Exploring gravity's effect on quantum spins

22/06/2023 A joint research group led by Prof. Sheng Dong and Prof. Lu Zhengtian from the University of Science and Technology of China (USTC) of the Chinese Academy of Sciences (CAS), investigated the coupling effect between neutron spin and gravitational force via employing a high-precision xenon isotope magnetometer. This work was published in Physical Review Letters.

This research aims to uncover the coupling strength between neutron spin and gravity by measuring the weight difference between the neutron's spin-up and spin-down states. The experimental results revealed that the weight difference between these two states was less than two sextillionths (<2×10-21), setting a new upper limit on the coupling strength of this effect.

An article titled "Testing Gravity's Effect on Quantum Spins," reported in Physics, highlights this precise measurement research as a novel exploration of the intersection of quantum theory and gravity.

There are four fundamental physical interactions in nature, among which only gravity has not been experimentally found to be related to a particle's intrinsic spin. If the spin is coupled with gravity, particles in different spin states will exhibit extremely small differences in energy and force within the Earth's gravitational field.

Since the 1970s, researchers have been developing various classical or quantum measurement methods to search for the coupling phenomenon between spin and gravity, continuously improving the precision of measurement. These experiments have also investigated the fundamental spacetime symmetry in gravitational interactions and seek to identify axion-like particles that mediate monopole-dipole interactions.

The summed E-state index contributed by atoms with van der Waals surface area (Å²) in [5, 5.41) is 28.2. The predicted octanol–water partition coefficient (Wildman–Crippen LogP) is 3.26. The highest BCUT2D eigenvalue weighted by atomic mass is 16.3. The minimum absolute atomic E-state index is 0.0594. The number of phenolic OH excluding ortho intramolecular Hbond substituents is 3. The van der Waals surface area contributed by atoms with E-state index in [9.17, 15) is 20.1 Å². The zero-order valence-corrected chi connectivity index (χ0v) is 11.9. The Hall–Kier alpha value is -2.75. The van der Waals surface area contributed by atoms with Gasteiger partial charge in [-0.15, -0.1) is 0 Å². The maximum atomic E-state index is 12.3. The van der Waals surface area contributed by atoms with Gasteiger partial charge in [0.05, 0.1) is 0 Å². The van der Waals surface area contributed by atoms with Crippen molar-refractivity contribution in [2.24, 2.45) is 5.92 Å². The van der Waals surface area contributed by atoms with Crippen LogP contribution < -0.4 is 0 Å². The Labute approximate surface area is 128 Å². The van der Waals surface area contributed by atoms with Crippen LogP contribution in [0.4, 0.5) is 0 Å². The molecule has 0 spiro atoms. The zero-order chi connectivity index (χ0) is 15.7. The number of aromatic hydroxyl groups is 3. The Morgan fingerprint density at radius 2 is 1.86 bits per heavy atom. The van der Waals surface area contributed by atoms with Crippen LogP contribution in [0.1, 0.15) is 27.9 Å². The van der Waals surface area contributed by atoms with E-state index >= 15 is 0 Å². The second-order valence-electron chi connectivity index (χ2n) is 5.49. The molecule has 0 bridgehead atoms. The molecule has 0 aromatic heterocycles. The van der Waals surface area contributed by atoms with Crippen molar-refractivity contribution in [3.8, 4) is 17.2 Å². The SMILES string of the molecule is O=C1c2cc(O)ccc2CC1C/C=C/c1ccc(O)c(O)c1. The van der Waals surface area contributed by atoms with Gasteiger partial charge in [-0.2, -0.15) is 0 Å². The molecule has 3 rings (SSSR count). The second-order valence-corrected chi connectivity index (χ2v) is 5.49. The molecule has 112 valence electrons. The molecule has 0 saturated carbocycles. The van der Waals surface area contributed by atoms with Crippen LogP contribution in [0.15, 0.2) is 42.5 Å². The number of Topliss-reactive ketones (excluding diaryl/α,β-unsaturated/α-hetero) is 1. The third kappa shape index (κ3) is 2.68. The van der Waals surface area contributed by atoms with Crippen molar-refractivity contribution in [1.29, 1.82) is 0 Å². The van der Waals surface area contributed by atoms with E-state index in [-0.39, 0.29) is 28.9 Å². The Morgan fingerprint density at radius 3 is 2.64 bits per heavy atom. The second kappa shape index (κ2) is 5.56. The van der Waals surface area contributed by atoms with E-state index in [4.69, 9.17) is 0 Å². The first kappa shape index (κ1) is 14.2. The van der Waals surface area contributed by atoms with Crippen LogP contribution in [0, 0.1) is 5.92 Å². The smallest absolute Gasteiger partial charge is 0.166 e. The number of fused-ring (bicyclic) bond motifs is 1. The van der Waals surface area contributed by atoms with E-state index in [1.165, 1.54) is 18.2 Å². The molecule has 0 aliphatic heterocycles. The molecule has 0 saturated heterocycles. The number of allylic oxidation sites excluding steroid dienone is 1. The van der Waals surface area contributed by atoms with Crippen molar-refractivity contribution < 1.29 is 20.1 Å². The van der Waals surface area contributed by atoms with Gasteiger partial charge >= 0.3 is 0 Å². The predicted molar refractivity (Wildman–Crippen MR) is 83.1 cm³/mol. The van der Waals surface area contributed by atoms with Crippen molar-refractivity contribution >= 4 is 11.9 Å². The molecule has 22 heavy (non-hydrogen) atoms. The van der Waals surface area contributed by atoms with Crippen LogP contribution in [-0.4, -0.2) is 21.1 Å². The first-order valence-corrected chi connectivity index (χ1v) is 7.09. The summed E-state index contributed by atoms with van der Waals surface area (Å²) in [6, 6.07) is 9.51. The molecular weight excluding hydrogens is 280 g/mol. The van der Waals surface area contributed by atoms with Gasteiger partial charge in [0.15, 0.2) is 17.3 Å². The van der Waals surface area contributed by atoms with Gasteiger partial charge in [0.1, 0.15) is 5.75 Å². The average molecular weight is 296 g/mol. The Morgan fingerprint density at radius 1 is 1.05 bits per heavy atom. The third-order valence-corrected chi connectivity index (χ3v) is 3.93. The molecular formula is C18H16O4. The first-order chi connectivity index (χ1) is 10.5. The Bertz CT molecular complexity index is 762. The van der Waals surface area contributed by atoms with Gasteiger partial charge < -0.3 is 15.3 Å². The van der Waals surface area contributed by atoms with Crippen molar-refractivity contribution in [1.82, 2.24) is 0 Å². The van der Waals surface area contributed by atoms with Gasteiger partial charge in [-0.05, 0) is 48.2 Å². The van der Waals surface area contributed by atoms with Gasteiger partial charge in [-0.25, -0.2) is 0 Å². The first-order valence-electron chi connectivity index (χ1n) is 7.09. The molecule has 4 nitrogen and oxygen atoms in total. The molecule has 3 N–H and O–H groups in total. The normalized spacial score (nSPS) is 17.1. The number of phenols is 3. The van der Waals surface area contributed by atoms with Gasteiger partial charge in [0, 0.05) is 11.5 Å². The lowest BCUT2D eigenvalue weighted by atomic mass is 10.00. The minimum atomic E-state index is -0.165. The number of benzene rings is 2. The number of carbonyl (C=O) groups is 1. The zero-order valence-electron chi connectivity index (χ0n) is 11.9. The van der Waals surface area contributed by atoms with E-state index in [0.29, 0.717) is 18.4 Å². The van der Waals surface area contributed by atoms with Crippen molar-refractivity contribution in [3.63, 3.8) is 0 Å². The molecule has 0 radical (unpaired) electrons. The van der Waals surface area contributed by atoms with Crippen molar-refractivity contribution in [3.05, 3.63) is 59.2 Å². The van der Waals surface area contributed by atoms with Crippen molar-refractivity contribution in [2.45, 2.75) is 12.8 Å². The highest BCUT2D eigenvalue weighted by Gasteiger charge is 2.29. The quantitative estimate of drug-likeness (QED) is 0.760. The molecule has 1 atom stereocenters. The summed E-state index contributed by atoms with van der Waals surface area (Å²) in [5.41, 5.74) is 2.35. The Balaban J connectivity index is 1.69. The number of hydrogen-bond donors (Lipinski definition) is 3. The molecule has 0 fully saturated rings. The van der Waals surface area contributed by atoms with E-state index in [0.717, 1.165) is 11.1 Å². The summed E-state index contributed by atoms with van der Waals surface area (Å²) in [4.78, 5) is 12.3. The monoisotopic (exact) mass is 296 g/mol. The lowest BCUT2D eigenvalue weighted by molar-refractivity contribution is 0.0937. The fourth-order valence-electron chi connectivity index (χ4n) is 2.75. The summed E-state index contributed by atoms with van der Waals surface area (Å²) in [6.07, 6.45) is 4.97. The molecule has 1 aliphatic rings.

The USTC team developed a highly stable and sensitive 129Xe-131Xe-Rb co-magnetometer, combining their self-developed atomic devices and spectroscopic measurement techniques, precision measurement methods developed to suppress systematic errors in co-magnetometer systems.

The co-magnetometer is used as a quantum compass, measuring the coherent effects between the two quantum spin states pointing upward and downward. The quantum axis of the system aligns with the Earth's rotation axis (i.e., the direction of the North Star) with a precision better than 0.6 degrees, significantly reducing systematic experimental errors caused by the rotation of the Earth.

The experimental results compress the upper limit of the neutron's spin-gravity coupling strength by a factor of 17, and improve the precision of various fundamental physical effects by an order of magnitude.

Source: https://encurtador.com.br/kst26 via Phys.Org